How it behaves is that whenever the parser finds a sequence of identifier-like characters that could be a keyword, it first asks the keyword plugin whether it wishes to handle it. The sequence of characters itself is passed in via the pointer and length pair. Because this is a pointer directly into the parser's working-space buffer, the keyword itself will not be NUL-terminated, and so the length argument is required too. The integer return value works with the op_ptr double-pointer value to let the plugin return its result back to the interpreter in the form of an optree. For today's post we won't concern ourselves with this optree, and instead write a plugin that doesn't actually do anything.

Side note:If you don't recognise what that pTHX_ macro is doing at the start of the argument list, don't worry too much about it. It exists to pass around the perl interpreter state if the perl is built with threads enabled. Just think of it as a curious quirk of writing C functions in the perl interpreter; the detail of its operation does not concern us too closely here.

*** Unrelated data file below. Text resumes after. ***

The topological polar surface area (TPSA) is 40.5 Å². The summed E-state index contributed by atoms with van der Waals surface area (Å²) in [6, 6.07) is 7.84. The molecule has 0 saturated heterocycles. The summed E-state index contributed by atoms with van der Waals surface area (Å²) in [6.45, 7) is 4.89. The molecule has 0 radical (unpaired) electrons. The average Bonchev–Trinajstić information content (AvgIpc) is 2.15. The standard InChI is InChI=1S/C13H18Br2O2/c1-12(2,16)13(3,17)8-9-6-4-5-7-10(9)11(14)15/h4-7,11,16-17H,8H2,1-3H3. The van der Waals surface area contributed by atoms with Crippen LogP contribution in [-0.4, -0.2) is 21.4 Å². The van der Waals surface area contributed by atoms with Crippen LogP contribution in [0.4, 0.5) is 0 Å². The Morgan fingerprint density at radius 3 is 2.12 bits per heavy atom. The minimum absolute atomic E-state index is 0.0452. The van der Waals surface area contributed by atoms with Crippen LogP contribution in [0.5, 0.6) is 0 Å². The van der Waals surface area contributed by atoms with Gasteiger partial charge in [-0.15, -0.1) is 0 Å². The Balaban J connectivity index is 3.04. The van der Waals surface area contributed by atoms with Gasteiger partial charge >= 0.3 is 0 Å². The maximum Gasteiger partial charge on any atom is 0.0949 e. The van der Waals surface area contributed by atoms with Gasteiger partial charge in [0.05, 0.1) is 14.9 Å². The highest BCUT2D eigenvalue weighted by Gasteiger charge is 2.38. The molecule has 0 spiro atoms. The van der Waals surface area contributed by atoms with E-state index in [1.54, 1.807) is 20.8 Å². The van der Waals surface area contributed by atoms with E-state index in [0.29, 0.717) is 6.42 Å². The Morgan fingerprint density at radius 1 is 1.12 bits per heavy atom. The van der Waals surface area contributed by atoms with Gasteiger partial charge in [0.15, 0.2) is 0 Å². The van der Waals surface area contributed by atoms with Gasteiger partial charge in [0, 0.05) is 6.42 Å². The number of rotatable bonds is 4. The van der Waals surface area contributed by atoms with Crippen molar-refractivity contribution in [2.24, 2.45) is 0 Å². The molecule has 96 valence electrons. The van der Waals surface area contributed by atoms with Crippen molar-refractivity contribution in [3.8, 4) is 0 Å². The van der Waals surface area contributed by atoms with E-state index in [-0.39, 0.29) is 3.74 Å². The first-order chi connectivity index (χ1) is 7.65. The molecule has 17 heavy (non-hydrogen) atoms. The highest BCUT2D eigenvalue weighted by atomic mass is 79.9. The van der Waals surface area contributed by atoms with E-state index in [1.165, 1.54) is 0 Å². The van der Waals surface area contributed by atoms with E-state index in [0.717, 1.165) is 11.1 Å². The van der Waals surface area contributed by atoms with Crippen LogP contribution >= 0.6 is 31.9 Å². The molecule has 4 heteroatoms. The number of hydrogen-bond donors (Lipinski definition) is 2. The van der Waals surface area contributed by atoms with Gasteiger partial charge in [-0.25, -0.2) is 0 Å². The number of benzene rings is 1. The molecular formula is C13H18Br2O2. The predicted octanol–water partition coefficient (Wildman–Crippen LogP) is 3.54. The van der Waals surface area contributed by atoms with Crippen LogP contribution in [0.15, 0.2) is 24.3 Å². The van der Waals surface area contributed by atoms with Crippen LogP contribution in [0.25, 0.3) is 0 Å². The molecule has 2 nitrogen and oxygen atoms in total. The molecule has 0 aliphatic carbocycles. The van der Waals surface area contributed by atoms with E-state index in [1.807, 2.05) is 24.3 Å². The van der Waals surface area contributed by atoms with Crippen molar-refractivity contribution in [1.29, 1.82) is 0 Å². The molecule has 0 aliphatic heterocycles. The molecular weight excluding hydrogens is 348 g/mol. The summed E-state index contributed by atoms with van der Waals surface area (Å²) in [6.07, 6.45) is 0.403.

To use this plugin API, we need to define our own custom handling function, and set this variable to its address so that the perl parser will invoke it. This following example implements a trivially tiny plugin; one that declines to process any keyword, but as a side-effect prints its name to the standard error stream, so we can see it in action.

static int MY_keyword_plugin(pTHX_ char *kw, STRLEN kwlen,
    OP **op_ptr)
{
  fprintf(stderr, "Keyword [%.*s]\n", kwlen, kw);
  return KEYWORD_PLUGIN_DECLINE;
}

MODULE = tmp  PACKAGE = tmp

BOOT:
  PL_keyword_plugin = &MY_keyword_plugin;

To test this out, I've compiled this little blob of XS code into a tiny module called tmp. The plugin's output can clearly be seen:

$ perl -Mtmp -e 'sub main { print "Hello, world\n" }  main()'
Keyword [sub]
Keyword [print]
Keyword [main]
Hello, world

Here we can see that the keyword was first informed about the sub. Because we declined to handle it, this was taken by the core perl parser which consumes the main identifier and opening brace in its usual manner. Next up is another candidate for being a keyword, print, which we also decline. The entire string literal does not look like a keyword, so the plugin wasn't invoked here. It is finally informed again of the main that appears at the top-level of the program, which it also declines.